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Cam Newton Must Stop Trying to Appease Media and Critics

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Cam Newton Must Stop Trying to Appease Media and Critics
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Updates from Wednesday, June 18

Chris Johnson revealed encouraging news regarding his x injury, via Newspaper X's reporter X:

I plan on being at full speed in the preseason. I'm feeling good and moving well.

Fox Sports' Jon Morosi also reports that a pair of clubs have shown interest in Samardzija:

The Washington Post's Mark Maske details team owner Dan Snyder's initial reaction to the trademark cancellation:

Bleacher Report's Cristian Nyari reports some discouraging news for Mats Hummels and Germany ahead of Saturday's clash with Ghana:

Fox Sports NFL insider Mike Garafolo breaks down the Redskins' latest statement in response to the trademark ruling:  

 

Original Text

Cam Newton needs to stop trying to be somebody he's not and get back to being the polarizing superstar fans came to love during his rookie season.

We all understand the mounting pressures on Newton following a storybook beginning to his career. This man is used to success after doing it all in college and setting record after record as an NFL rookie in 2011. 

The pressures to meet expectations were there during his rookie year, but that Cam Newton was far more determined to prove his critics wrong by any means necessary. That's what it was always about with Cam—defiance. The motivation of sticking it to all the naysayers helped push him to greatness.

This season, Newton cares way more about complying with his critics in the media. Look no further than his response to critics, via Chicago Tribune's Dan Pompei

'I just keep living life,' Newton told Chicago reporters Wednesday in a conference call about the Bears-Panthers game Sunday. 'I understand I'm not perfect. I'm striving to be great. Whatever people may think, or whatever people may criticize me on, I take it for what it's worth, and continuously try to make myself better each and every opportunity I get.'

Newton's remarks were intelligent and mature, but far too passive for a player that desperately needs to unleash some aggression.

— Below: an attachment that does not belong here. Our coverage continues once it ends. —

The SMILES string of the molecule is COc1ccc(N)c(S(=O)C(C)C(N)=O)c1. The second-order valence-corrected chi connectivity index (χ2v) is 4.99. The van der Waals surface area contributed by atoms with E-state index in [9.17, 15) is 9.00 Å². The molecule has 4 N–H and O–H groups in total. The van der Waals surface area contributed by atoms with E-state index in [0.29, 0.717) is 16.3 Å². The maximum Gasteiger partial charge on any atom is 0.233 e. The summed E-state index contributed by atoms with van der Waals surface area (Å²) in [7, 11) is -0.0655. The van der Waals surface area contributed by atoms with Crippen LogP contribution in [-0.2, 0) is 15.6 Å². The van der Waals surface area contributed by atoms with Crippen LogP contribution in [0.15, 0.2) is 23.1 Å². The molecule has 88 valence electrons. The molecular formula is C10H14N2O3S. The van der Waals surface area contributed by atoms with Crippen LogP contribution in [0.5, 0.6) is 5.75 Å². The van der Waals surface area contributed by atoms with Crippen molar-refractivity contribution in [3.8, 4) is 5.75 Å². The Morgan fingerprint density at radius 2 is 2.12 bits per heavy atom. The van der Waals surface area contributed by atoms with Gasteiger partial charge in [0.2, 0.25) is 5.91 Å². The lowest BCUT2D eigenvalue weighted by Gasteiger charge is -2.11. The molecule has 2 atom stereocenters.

Cam is also one of the most socially aware players in the game, but that awareness appears to be a double-edged sword, as evidenced by remarks from Charlotte Observer's Scott Fowler's recent piece on the Panthers' quarterback. 

As for getting criticized for immaturity, lack of leadership or simply not playing as well, Newton said: 'One thing that I’m not going to do is I’m not going to worry what people think of me in this setting. Because I guarantee you, if I was cussing everybody out and we’re 6-0: ‘Oh, that’s just Cam being Cam.'

'You’ve got the likes of Mike Tyson, Dennis Rodman, Charles Barkley – guys who have gone on and had that M.O. (and were able to get away with it, because they won).'

While Newton is smart to say he's not worrying about the criticism, it's evident that the first half of the season has taken a toll on him. Considering his success, a sophomore slump loomed overhead, but so did the incredible pressure of being one of the faces of the NFL and having to carry an entire franchise on his shoulders. 

Bottom line, Newton is as talented as any player in league history. His skill set is already among the best in the league at his position, but it's the mental aspect that is holding him down in year two. 

We need that "Cam Swag" back—the same swag we saw when he called out Calvin Johnson to get on the cover of Madden. That's the killer instinct we love to see out of him because it used to translate onto the field.

That same killer instinct has yet to be seen in 2012, but he has the ability to turn things around quickly as long as he brushes off the media and plays like a man possessed.

Nobody should hold it against Newton for sulking with a towel over his head or refusing to open his eyes at a press conference after a loss. These actions show passion and heart.

However, commenting on what critics are saying about him is unnecessary and will only continue to distract the young signal caller. Cam will never dispel critics with his words—it's all about his play on the field.

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